Arts + Culture – Articles, Analysis, Opinion

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Fear of the unknown: would free radio broadcasts hurt gate receipts? glove and radio from www.shutterstock.com

When baseball almost banned broadcasts

With owners deeply divided over radio, a 20-year tug-of-war would ensue.
Drawings by male warriors – like Black Hawk’s ‘Dream or Vision or Himself Changed to a Destroyer or Riding a Bufalo Eagle (1880-1881)’ – often depicted visions perceived during meditation and fasting. New York State Historical Association, Fenimore Art Museum/John Bigelow Taylor

From the Great Plains, Native American masterpieces emerged

A new exhibit at the Metropolitan Museum of Art celebrates 2,000 years of artistic achievement.
Popular Latino musicians like Café Tacvba didn’t make an appearance. Ruy Landa/Flickr

Where were the Latinos at South by Southwest?

At an event that bills itself as 'the place to preview the technology of tomorrow today,' one of the fastest-growing, youngest and most tech-savvy segments of the population was largely ignored.
Vladimir Putin appears on the Kremlin-backed news network Russia Today. The multi-platform channel has already garnered more than 2 billion views on YouTube, making it the most-watched news network on the video-sharing website. Kremlin.ru/Wikimedia Commons

Russia fighting information wars with borrowed weapons

The airwaves arms race is on, and the Kremlin has taken a page from the playbook of its Cold War nemesis.
Seismic changes in the television industry have transformed the ways stories are told and consumed. from www.shutterstock.com

Why has TV storytelling become so complex?

Many refer to advances in television storytelling as novelistic or cinematic, but the medium deserves a term of its own: complex TV.
The ‘Blurred Lines’ verdict is only the most recent copyright ‘Controversy’ to erupt – just ask Prince. Mike Blake/Reuters

The messy history of music copyright suits

Like ambulance chasers, gimlet-eyed entertainment lawyers have been trained to detect the most trivial copyright infringements.
Britain’s Prince Harry and his fiancee Meghan Markle appear on the grounds of Kensington Palace in London, Nov. 27, 2017. AP Photo/Matt Dunham

Why do Americans fawn over British royalty?

It might seem strange, especially given the nation’s decision to sever ties with George III in 1776.
Young adult dystopian characters like Insurgent’s Tris are inspiring their female fans to shatter the glass ceiling. Lionsgate Films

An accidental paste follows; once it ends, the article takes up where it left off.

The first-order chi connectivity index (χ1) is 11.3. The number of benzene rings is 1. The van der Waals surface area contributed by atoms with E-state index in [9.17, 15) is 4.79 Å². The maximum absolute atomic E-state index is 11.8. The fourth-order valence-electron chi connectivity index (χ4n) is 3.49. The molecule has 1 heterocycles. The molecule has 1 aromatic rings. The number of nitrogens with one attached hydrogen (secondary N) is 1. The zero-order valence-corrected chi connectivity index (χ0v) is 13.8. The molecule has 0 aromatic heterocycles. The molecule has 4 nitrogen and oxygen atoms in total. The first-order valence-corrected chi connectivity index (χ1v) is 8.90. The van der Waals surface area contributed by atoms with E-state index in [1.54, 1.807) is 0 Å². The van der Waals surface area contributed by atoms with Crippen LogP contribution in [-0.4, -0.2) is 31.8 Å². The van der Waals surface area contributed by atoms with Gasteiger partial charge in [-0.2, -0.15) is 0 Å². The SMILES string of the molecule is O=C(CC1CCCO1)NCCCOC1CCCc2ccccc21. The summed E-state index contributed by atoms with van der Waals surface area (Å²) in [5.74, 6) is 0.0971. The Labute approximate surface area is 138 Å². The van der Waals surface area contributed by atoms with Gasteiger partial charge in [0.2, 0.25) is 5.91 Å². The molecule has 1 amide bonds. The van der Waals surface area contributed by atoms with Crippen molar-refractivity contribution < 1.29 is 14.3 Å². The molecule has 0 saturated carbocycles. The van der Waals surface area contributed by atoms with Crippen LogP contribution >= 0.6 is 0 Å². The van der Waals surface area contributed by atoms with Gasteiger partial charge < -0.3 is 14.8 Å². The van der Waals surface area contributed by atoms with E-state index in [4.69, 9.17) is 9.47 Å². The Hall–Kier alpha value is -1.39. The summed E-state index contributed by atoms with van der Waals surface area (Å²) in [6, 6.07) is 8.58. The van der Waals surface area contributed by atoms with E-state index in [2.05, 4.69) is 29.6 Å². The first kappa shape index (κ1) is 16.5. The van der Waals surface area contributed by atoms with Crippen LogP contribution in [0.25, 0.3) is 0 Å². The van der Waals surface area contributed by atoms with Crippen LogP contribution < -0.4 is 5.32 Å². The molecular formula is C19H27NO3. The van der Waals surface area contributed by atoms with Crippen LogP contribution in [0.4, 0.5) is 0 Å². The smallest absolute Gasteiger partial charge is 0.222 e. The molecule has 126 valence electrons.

Girls on fire: political empowerment in young adult dystopia

By featuring girls who buck the conventions of their world – and ours – films like Insurgent inspire fans to enact real change.
Studies have shown that mentioning misinformation – even in the process of combating it – can cause it to stick in listeners’ minds. from www.shutterstock.com

The media fuels vaccination myths – by trying to correct them

Studies show that the more familiar we become with false information, the more likely we are to later remember it as fact.
A newborn baby undergoes music therapy at a hospital in Slovakia. The hospital uses music therapy to treat infants who have been separated from their mothers. Petr Josek Snr/Reuters

Healthy songs: the amazing power of music therapy

From serving newborns to treating hospice patients, music can be used in medical and psychological treatment with surprising – and real – results.
Through his music, Lead Belly rejected the stereotype that country music was the domain of white artists, while blues music was reserved for blacks. Tamiment Library/Robert F. Wagner Labor Archives

Lead Belly’s music defied racial categorization

Lead Belly: The Smithsonian Folkways Collection depicts the fully-formed artist – a blues musician, yes, but also a performer of string-band, country and pop songs.
Some of the earliest applications of photography came in the fields of archaeology and botany. Pictured is a photograph from botanist Anna Atkins’ Photographs of British Algae: Cyanotype Impressions (1843).

How photography evolved from science to art

Because a photograph came from a machine – not a human hand – many were not entirely sure if it could be called art.
Leonard Nimoy, who played Spock in the Star Trek series, died on Feb. 27 Nimoy star image via www.shutterstock.com

The effect Mr Spock had on me

Temple Grandin is perhaps the world's foremost advocate on autism. But before she became famous, she was an awkward young girl who found solace in Mr. Spock's logical world view in TV's Star Trek.
Once upon a time it was an eternal indestructible friendship Keizers

Do Cubans still dream in Russian?

The remnants of the Cuba-Soviet relationship are still very much part of Cuban culture – a fact on display at this month's Miami International Film Festival